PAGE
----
The Security System works in conjunction with the database system's support for checking/changing passwords, grouping users and granting/revoking database privileges. Programmers can easily add administrative controls for determining who should be allowed to view sensitive data or perform restricted operations.
The User Administration facilities make it simple for administrators to assign security privileges and set security rules. The System Administration facility is for controlling database access, allowing administrators to force users to log off, restrict logon to certain types of users, and broadcast warning and information messages, for example, in preparation for system maintenance or shutdown.
Applications can track users without cookies and recognize them regardless of what machine they're using. The Security System's Database Session facility lets applications detect and prevent multiple logons for the same user. Besides preventing multiple logons to the database with the same User ID, the Database Session facility lets administrators see who is logged on, with what application, and that application's version number.
Web programmers will find useful services from the Base/1 Internet Server (BIS). The Internet Server has a COM interface that Thin Client applications (web sites) can use to prevent both multiple logons by the same user and attempts to circumvent logon.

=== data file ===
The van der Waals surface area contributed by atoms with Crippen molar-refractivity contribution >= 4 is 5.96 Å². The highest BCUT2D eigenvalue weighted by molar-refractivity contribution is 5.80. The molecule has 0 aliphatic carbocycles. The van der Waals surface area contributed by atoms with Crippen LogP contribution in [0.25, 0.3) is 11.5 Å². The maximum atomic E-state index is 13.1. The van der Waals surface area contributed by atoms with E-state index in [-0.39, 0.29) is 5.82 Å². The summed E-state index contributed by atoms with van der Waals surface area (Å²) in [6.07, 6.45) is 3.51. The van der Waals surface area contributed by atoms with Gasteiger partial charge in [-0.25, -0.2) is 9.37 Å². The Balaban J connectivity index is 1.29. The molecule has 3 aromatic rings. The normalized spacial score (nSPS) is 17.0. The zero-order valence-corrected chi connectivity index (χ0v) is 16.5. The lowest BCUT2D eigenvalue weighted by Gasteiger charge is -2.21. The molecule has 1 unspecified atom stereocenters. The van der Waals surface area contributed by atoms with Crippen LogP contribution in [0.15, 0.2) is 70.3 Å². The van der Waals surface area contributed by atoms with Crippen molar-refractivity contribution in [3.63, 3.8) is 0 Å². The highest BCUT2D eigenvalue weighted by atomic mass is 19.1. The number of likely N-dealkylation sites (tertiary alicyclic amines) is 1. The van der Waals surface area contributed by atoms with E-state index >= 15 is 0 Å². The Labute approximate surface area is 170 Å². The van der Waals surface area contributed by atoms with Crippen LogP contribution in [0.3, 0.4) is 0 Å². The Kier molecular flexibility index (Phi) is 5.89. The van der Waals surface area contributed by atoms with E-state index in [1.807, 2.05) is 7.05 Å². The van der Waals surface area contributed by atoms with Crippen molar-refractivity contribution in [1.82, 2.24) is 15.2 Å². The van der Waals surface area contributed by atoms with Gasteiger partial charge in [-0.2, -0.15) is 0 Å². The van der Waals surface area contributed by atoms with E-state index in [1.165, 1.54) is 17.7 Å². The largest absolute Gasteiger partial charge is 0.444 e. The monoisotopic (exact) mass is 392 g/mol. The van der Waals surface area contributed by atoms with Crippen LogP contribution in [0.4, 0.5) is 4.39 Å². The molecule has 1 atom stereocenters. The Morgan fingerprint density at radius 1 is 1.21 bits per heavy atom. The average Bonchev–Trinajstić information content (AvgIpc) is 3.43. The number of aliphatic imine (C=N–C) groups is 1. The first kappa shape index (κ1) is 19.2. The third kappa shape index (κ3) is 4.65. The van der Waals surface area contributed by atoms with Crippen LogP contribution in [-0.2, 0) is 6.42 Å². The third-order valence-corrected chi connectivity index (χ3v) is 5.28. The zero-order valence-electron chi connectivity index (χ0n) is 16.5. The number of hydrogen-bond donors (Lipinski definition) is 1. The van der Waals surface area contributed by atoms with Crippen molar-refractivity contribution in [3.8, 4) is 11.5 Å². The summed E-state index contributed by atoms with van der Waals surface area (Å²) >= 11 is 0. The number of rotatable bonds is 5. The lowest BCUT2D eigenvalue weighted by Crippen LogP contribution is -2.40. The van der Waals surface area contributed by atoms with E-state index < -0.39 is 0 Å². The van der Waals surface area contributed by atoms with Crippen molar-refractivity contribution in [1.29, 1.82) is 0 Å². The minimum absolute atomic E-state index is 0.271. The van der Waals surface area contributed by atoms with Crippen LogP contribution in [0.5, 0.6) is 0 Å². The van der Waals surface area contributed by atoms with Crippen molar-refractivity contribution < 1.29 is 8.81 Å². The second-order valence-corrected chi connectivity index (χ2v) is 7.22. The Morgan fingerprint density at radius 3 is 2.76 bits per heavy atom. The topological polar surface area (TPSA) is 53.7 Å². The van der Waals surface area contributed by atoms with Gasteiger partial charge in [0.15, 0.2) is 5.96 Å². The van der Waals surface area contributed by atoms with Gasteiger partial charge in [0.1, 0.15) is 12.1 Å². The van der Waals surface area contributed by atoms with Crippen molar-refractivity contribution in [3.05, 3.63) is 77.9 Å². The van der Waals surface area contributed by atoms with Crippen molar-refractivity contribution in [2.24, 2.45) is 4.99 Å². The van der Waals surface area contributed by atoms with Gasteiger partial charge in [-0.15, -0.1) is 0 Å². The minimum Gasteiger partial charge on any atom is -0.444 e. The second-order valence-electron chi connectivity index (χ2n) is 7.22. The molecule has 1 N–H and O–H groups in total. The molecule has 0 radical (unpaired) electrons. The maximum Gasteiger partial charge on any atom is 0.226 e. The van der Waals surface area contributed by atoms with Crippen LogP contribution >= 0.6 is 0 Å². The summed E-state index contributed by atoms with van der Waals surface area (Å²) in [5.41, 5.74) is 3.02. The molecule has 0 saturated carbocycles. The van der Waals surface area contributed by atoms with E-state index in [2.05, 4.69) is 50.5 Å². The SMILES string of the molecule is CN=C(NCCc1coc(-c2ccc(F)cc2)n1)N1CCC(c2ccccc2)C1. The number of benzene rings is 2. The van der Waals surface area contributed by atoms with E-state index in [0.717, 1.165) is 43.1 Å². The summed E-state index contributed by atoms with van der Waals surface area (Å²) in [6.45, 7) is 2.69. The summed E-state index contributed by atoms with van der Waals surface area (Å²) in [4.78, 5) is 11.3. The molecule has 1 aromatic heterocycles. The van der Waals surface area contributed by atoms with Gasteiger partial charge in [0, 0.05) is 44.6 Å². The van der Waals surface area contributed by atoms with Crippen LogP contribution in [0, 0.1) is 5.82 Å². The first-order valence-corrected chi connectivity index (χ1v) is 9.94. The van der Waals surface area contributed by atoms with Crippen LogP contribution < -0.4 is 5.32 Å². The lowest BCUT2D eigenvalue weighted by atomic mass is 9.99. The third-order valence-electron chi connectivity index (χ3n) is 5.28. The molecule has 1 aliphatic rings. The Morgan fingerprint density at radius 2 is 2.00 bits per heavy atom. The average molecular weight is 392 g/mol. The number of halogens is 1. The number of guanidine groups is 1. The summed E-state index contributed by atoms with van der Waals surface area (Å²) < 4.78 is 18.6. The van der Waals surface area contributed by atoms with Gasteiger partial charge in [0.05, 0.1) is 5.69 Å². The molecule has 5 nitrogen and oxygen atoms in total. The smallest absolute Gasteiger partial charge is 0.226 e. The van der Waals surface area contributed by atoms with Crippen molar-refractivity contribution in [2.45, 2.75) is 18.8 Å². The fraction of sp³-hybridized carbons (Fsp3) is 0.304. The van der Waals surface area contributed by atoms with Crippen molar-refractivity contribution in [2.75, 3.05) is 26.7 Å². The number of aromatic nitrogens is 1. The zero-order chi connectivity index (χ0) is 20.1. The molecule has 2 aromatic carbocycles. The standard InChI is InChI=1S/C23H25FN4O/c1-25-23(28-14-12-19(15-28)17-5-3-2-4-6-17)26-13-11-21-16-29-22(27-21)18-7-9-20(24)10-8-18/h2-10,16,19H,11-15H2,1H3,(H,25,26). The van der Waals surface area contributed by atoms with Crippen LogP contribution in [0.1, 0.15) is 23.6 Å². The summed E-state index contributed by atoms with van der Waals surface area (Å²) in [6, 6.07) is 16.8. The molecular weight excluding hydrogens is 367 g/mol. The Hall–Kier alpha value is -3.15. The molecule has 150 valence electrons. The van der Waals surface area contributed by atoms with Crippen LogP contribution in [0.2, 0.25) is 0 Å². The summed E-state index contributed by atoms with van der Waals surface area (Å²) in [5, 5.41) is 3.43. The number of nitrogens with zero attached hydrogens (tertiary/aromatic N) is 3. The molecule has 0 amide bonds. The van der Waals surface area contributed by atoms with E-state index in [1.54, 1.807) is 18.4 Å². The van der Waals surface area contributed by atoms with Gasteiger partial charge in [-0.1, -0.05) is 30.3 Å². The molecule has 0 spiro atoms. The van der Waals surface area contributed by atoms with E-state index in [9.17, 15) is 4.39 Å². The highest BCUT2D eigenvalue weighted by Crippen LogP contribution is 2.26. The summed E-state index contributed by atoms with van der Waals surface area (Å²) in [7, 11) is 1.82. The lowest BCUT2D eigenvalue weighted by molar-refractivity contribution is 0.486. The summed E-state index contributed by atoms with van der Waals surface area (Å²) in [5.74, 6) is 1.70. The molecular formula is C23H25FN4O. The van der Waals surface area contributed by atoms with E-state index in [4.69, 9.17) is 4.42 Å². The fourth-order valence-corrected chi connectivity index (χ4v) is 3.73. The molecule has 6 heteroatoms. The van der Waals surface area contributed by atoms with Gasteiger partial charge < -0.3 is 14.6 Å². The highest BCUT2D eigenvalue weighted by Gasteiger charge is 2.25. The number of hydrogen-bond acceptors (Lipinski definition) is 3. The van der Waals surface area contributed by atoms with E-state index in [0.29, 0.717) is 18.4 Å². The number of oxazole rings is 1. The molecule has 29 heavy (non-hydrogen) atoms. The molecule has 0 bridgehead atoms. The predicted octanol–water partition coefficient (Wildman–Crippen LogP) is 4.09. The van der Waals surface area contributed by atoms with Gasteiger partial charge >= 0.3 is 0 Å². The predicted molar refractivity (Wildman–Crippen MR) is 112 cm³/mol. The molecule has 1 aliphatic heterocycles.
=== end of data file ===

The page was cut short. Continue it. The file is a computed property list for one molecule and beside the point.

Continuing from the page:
BIS can be placed on the same machine with web servers such as Microsoft Internet Information Server (IIS), Crystal Web Report Server, ColdFusion Application Server, etc., to deliver security services. Web server programs call BIS functions to block requests by unauthorized sessions, prevent multiple logons by the same User ID, and to force off specific users regardless of the server they are coming through.
Web application programmers code their own data access and use BIS functions called by web server programs to register user sessions, check requests are coming from valid user sessions and force off specific user sessions. Applications using ASP.Net, ASP, ColdFusion, Crystal Web Report Server, etc., can employ the Database Session facilities of the Internet Server and Rich Client Architecture to improve web site security without compromising performance.